Also, as the mobile device aggregates data coming from the distributor and from the Western-based FMCG Company, the sales executive on the ground has a day-to-day information of promotional activities in real time. Although this may sound like a detail, this really changes everything. Indeed, before mobile applications, it was common for sales executives to remain uninformed of promotional activities. Now, they can offer promotions that are coherent with the company’s global strategy every single day. The risk of making mistakes or forgetting promotions is significantly reduced.
Finally, the application can provide the sales executive with a geographical analysis of the market. He knows what retailer has purchased what SKU and when. Also, he can get historical understanding of what products went to what retailer.
This application has boosted the productivity of sales executive. In the past they would need about 15 minutes to cover one retailer. Now, they can visit one retailer in 10 to 12 minutes. So they can visit up to five retailers instead of four in the past. Not to mention, drive up the most critical parameter for FMCG companies—Same Store revenues.
IV/ Generating revenue in emerging markets
To sum up, FMCG companies can boost their top line revenue by doing the following:
- Understanding that emerging markets are very different in nature from Western markets: replicating Western market sales strategies to the emerging market doesn’t work.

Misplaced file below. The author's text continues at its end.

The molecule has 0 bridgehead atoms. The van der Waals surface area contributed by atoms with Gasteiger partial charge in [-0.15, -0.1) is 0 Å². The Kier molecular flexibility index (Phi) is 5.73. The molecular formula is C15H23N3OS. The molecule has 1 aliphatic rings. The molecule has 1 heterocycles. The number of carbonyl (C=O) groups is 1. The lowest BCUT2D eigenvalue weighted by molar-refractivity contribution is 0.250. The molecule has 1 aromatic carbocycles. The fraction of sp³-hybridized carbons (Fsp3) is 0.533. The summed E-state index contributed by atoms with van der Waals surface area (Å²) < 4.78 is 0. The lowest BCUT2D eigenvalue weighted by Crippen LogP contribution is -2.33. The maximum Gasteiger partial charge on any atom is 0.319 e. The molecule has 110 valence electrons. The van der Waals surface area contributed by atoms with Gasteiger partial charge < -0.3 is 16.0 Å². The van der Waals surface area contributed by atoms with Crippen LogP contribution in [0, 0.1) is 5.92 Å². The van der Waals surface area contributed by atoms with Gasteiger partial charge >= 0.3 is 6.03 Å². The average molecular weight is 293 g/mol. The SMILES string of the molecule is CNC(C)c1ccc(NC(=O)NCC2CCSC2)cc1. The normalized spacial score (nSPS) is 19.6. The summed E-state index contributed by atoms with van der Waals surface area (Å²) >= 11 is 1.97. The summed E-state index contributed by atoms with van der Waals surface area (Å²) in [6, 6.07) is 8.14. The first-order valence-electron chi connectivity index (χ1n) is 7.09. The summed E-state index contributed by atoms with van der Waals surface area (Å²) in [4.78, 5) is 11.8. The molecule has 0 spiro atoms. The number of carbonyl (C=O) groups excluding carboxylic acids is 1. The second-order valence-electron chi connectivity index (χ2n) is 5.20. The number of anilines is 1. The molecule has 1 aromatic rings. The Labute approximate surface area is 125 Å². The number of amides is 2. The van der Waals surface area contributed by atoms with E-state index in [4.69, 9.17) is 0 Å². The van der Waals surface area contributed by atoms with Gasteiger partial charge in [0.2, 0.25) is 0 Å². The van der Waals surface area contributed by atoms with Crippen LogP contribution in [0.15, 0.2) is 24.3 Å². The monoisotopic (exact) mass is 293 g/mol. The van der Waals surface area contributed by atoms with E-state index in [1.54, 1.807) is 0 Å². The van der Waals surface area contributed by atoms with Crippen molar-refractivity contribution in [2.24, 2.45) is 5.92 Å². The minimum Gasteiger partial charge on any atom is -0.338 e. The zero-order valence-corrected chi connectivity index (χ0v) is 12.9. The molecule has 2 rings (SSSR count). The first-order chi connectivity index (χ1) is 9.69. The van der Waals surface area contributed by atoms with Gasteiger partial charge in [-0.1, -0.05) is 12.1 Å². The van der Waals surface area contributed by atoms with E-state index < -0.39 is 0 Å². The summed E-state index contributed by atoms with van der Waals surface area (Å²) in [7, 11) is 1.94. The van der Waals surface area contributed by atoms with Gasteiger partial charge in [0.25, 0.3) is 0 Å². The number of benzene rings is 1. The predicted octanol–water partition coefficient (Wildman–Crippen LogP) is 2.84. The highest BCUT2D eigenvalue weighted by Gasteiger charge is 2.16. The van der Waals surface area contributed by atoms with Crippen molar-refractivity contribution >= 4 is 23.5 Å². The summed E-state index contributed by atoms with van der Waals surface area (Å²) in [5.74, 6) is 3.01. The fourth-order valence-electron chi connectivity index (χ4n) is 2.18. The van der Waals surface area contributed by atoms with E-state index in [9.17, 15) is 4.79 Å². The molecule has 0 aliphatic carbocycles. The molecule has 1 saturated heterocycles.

- The sales process really involves three different sales:
- Selling from the company to the distributor
- From the distributor to the retailer, and finally,
- From the retailer to the consumer
- Today a very powerful established company like SAP has pre-empted the brand to distributor sales market. Therefore, the only market space left for innovative start-ups is either helping the sale that goes from the distributor to the retailer or improving the sale that goes from the retailer to the consumer.
It turns out that there is a great opportunity for improvement! Plus, a number of recent technological breakthroughs have helped empower individuals such as the sales executive in emerging markets: real-time data can boost sales productivity by a factor of 15% and increase sales revenue by 20 to 30%.
So that’s the secret to succeeding in sales and innovation in the emerging market.
V/ A perspective from François Demongeot, ex CIO from a major FMCG and IT strategy consultant
The more I look at what has been done year after year in the so-called “mature markets” and the real innovation coming from the again so called “emerging markets”, the more I believe that it’s time to change our traditional lenses and the direction of knowledge transfer. Ivy Mobility is another example of what you can see in coming in innovation in other areas like mobile energy and banking. The combination of the easy to use front-end technology with a very robust state-of-the art back-end technical architecture, powered with a cycle of permanent business process innovation makes the Ivy approach not only relevant to emerging Markets, but also very appealing to Western Europe markets where the absence of real growth leads to an imperative search for efficiency, operating costs reduction that Ivy can provide.
It’s a fascinating example of how to develop in the 21st century where a salesperson in Nigeria can benefit very quickly from the knowledge of a Silicon Valley-born company, the significant IT capabilities of teams around the world, and the leadership of a real global, multicultural and accessible leader, Rajiv.